—— By Kenneth Wong


Lower Nicola Indian Band School Principal Leroy Slanzi published a book addressing the mental health crisis caused by unregulated tech companies and economic decline.

After more than 25 years of experience within the education system, Slanzi has published his first book: ‘Emotional Schools, The Looming Mental Health Crisis and A Pathway Through It.’

“With the title of my book, schools are becoming a more emotional place because kids don’t have the coping skills and strategies they once had,” said Slanzi.

Outside of the school system, Slanzi also runs an educational consultancy business. He was inspired to write this book after talking with clients all over the world and hearing similar stories of kids struggling with anxiety, depression, ADHD or other ‘behavioural concerns.’

“Teachers are scrambling, they’re burning out because they’re not engaging in teaching (such as) reading, writing and arithmetic, like they should be, and they’re having to engage more in teaching that social emotional piece to kids,” said Slanzi. According to Slanzi, a fifth of kids in Canada and the United States do not have access to a counsellor.

Slanzi believes the mental health epidemic stems from social media companies, internet entertainment, and economic downtown.

He recalls earlier in his educational career, teachers used the term ‘latchkey kid’ to refer to children with keys around their neck as they needed to go home alone due to both parents working. “But nowadays, because of how much everything costs, kids are going home to houses that are empty because both parents have to work and so latchkey kids are more and more prevalent,” said Slanzi.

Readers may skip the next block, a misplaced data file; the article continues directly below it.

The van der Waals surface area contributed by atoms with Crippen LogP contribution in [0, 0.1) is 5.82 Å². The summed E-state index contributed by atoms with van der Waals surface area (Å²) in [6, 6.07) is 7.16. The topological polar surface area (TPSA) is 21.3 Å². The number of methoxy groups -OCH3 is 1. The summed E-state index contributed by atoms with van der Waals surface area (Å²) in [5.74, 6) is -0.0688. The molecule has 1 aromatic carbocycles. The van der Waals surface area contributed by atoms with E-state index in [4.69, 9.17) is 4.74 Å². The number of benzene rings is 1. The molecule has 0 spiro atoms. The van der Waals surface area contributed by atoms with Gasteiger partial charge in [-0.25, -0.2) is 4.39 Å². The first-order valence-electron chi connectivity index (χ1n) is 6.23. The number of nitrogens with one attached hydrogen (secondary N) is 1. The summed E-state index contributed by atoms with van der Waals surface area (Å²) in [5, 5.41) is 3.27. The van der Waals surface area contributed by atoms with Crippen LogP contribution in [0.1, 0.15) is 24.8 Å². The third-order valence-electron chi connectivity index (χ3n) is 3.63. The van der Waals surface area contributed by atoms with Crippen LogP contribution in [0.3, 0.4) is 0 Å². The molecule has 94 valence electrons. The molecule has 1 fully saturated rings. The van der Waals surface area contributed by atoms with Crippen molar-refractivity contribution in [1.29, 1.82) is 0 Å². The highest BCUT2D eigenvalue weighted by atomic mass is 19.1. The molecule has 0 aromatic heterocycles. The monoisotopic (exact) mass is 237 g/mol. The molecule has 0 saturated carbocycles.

Slanzi ties this issue with technology companies getting closer into our personal lives. “The bigger social media gets, and the more technology gets, and the more financial stress there is on families, and the more they have to work, you’re gonna have more and more kids depending on social media for for their growth, and that’s not good, when they should be learning from their parents and from little buddies.”

One of the biggest challenges parents and educators face is unrestricted internet access. “Kids nowadays (on their cellphones), even with parental restrictions, can see things at eight to 10 years old that we would never have dreamed of seeing until we were 18-19 years old,” said Slanzi.

He goes on to compare social media companies to nicotine-based companies stating “these companies, they figure out roundabout ways to still get to kids, if you look at big tobacco and vaping, they still figure out ways to get kids to access their material.”

Slanzi references a recent senate hearing in the U.S. in which chief executives of Meta, TikTok and X, and other social media companies had to testify about the effects their companies have on children. In the senate hearing, an internal email from Meta was brought to public attention in which they stated “the lifetime value of a 13 year old teen is roughly $270.”